From this thread on the RB forums: http://www.rockband.com/forums/showthread.php?t=210789
which is a pretty good thread (although I disagree that five-lane keytar is nothing like pro keytar; I think there is definitely value in getting good at the five-lane mode as there are some shared attributes) Anyway, from that thread:
I've had about nine years of formal piano instruction, years and years ago, but I haven't played in a long time. I picked up my keytar last week and dived right into the tutorials. The easy ones are easy, then they ramp up quickly and I got frustrated. So, I went in and dived into Expert Pro and tried some songs. Wow. HARD. Really, really, really hard. Got more frustrated and discouraged.
At this point I was worried because I don't really want to spend the time practicing each song. I don't mind practicing some but this was really brutal, just failing out over and over again and flailing around feeling completely lost.
So, I played some regular keys for a while, which was fine. While playing regular keys I realized there were some technique issues that were causing me problems. The most important one is I tend (like a lot of people) to play a little more legato, and RB does not like that. Also, sometimes when moving to a different chord, with a note or two shared between the chords, I would leave the keys that are shared depressed and RB doesn't like that either. Cleaning up these issues helped my 5-lane keys results.
Anyway, I took a little break over the weekend and then said "what the hell" last night and dove right back in to Expert Pro. MAJOR improvement. No, I'm not brilliant (to say the least!), but I was able to sightread a 4 1/2 stars on Rock Lobster (91%) and to pass a bunch of songs (with crappy scores) that I was failing out on before. I am overall doing much better, although there are still some songs that pretty much fail me instantly because I'm not up to fast three or four note chords yet. And let's not talk about the really crazy high-end songs. BUT, I am now sight-read passing a good number of songs on Expert Pro, and that means I can play a number of not-the-easiest songs and learn them by playing, which is what I really wanted.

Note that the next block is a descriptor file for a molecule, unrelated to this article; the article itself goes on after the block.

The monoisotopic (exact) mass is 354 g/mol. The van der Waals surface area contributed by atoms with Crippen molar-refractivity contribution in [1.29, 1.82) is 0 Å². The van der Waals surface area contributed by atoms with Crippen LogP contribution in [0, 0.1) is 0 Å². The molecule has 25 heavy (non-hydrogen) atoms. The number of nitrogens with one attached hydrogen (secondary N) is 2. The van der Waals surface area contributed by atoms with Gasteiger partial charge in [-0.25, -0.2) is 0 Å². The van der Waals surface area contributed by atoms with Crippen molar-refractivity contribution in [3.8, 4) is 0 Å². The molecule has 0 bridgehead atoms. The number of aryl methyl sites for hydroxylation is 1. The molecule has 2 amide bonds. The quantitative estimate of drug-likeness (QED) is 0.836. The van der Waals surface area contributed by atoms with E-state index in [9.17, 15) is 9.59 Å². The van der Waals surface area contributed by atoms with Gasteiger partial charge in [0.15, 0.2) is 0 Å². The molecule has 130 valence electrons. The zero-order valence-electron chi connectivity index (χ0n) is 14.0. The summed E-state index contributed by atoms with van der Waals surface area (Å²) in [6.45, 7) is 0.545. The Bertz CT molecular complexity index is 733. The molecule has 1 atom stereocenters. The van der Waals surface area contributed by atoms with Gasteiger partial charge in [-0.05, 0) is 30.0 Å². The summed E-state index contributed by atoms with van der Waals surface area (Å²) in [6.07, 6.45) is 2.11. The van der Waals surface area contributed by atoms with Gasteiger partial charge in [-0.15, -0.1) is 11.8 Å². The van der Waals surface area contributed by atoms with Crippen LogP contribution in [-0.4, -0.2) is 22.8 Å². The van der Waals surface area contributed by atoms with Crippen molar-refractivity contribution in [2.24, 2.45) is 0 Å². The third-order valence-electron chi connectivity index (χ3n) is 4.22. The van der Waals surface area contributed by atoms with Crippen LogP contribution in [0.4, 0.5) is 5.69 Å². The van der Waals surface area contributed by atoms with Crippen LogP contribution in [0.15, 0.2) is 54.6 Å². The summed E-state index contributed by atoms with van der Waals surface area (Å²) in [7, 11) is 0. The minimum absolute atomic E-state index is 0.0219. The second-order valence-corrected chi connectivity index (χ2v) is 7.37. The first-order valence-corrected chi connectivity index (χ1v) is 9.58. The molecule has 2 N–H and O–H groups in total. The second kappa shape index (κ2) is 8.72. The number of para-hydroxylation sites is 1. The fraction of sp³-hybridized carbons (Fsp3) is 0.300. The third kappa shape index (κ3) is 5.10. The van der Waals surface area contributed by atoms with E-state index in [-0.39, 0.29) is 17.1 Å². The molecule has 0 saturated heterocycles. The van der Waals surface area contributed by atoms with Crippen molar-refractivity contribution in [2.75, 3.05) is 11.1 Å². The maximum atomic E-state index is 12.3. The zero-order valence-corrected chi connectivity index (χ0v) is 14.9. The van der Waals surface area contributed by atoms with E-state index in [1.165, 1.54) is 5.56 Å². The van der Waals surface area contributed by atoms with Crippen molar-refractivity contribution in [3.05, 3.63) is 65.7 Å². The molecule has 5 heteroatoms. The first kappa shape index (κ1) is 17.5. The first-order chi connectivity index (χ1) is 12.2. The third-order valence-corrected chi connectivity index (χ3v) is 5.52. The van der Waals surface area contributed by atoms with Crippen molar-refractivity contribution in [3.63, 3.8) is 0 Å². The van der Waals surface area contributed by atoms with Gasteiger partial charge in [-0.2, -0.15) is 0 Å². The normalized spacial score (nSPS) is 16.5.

The difference for me last night was that it was really HARD, but it was FUN. Prior to that, it was really HARD and incredibly FRUSTRATING. I think there are some factors that came into play, at least for me:
#1: They keys are small. I'm used to larger keys, as I would imagine most people with any previous experience are. It took me some time to adapt to the size, which is very important so you can reach accurately without looking down. [EDIT] A poster subsequently mentions that the white keys are regular size, but the black keys are in fact narrower.
#2: Unlike Pro Guitar, keys only light up when you depress them. While this makes sense, it can make it very difficult to position your fingers correctly without looking down. Having previous piano experience here helps a lot, I think, as well as simply playing the thing enough to feel comfortable with the distance between keys.
#3: It takes time to even begin to be able to track RB pro keys notation on sight. I had to really let it sink in before I started feeling at all remotely comfortable moving around on the keyboard without either pushing keys to see where my fingers were (breaking combo and dropping your crowd meter of course) or looking down at the keys.
#4: Playing as a keytar. One of the things I chose to do was to play it as a keytar, not horizontal. That definitely feels awkward at first, but I feel a lot more comfortable now after playing a good amount of 5-lane keys.
I don't know if this is helpful to anyone, but for me, being patient and playing some 5-lane keytar has really helped me feel more comfortable with Pro Keys. I feel a lot closer to where I expected to be: "played a lot of piano a long time ago and is really rusty" rather than "what is this thing I have in my hands and what the hell is that on the screen and why am I failing out over and over again?".
td;lr version: It takes time to learn the dimensions of the keyboard, and it takes time to learn to sightread the RB notation. For most of us this is the first time we've had to learn new RB notation since RB1 (for some even before back to the GH games) and we are used to just knowing what to do.
Also, I think this will benefit me when my Squier (just pre-ordered!) comes; I am not as rusty on the guitar, but I know now that it really will take me some real effort and patience to learn to sight-read even simplistic Pro Guitar charts.